U.S. metalcore giants Like Moths To Flames have released their new EP, Pure Like Porcelain, in full today, bursting through the new foundation they set on their 2020 album No Eternity In Goldin the process.
Stretching themselves musically, thematically, and dynamically, Pure Like Porcelain finds these seasoned scene heroes in a state of reinvention, reinvigoration, and ultimately hitting their stride once and for all.
Speaking of the EP, LMTF vocalist Chris Roetter explains that Pure Like Porcelain's title is an ironic take on the impurity and imperfection of humans. The vocalist admits this was his first time writing more descriptive and detailed lyrics rather than clinging to generalized threads.
Roetter credits the band's newest members and writing partners, guitarists Zach Pishey and Jeremy Smith, as key to drawing out the refreshed and elevated departure in sound heard on Pure Like Porcelain.
"I remember hearing some of the stuff they were writing and thinking, 'Wow, I don't know if this is too left field to what we do as a band,'" he admits. "I feel like sometimes I might be the safe keeper because I've been in the band since I was a kid, so it's harder for me to stray from what we're known for. But I know Zach and Jeremy have a lot to show, and a lot to offer as musicians. So I just said, 'You know what, you guys do whatever you want. If it's weird, it's weird!'"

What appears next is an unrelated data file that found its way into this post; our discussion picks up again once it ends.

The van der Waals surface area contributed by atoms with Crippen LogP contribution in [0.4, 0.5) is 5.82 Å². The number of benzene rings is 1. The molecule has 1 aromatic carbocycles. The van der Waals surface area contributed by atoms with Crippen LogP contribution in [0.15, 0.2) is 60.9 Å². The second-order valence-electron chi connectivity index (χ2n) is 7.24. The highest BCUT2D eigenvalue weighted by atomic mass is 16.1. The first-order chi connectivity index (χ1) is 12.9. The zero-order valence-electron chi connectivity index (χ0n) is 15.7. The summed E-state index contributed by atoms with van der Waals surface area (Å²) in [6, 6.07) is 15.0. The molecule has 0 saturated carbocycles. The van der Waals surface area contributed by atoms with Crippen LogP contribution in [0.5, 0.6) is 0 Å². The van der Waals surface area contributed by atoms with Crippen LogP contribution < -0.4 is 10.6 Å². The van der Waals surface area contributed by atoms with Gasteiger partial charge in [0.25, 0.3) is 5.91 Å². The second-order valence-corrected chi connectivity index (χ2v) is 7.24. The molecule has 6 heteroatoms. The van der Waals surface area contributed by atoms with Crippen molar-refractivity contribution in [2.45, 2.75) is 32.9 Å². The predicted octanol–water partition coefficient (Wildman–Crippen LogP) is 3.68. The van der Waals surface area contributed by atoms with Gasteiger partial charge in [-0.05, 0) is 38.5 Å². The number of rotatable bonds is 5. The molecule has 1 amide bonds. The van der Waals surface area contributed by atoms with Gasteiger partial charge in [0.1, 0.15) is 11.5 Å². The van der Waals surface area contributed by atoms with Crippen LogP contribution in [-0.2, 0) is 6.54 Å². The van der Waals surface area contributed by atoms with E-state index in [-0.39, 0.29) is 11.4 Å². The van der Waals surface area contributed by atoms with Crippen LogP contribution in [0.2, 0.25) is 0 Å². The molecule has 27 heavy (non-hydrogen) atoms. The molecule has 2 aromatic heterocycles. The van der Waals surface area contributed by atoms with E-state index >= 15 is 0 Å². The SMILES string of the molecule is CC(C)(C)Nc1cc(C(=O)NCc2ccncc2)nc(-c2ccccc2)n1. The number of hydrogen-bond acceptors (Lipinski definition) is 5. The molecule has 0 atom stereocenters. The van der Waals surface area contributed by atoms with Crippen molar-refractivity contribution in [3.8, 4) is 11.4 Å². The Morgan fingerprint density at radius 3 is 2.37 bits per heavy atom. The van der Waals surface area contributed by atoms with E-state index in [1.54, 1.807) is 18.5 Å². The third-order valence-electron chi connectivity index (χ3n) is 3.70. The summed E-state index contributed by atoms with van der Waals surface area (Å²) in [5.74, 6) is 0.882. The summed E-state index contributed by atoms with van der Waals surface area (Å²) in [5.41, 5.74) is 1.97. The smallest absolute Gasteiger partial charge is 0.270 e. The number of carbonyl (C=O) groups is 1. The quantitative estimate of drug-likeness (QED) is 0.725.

Pishney comments that his and Smith's writing styles are a never-ending cycle of new material raring to go. Just eight weeks after tying up recording for No Eternity in Gold, the group was scheduling new recording time and sifting through 35 songs to find the cream of the crop for Pure Like Porcelain.
"I think the EP is just a small taste of where we could possibly go next as a band," Pishney declares. "If No Eternity is considered a return-to-form album, then the EP is expanding those boundaries again. The coolest thing to me about the outcome of the EP is how extreme the shift in dynamic can be from song to song while still feeling lik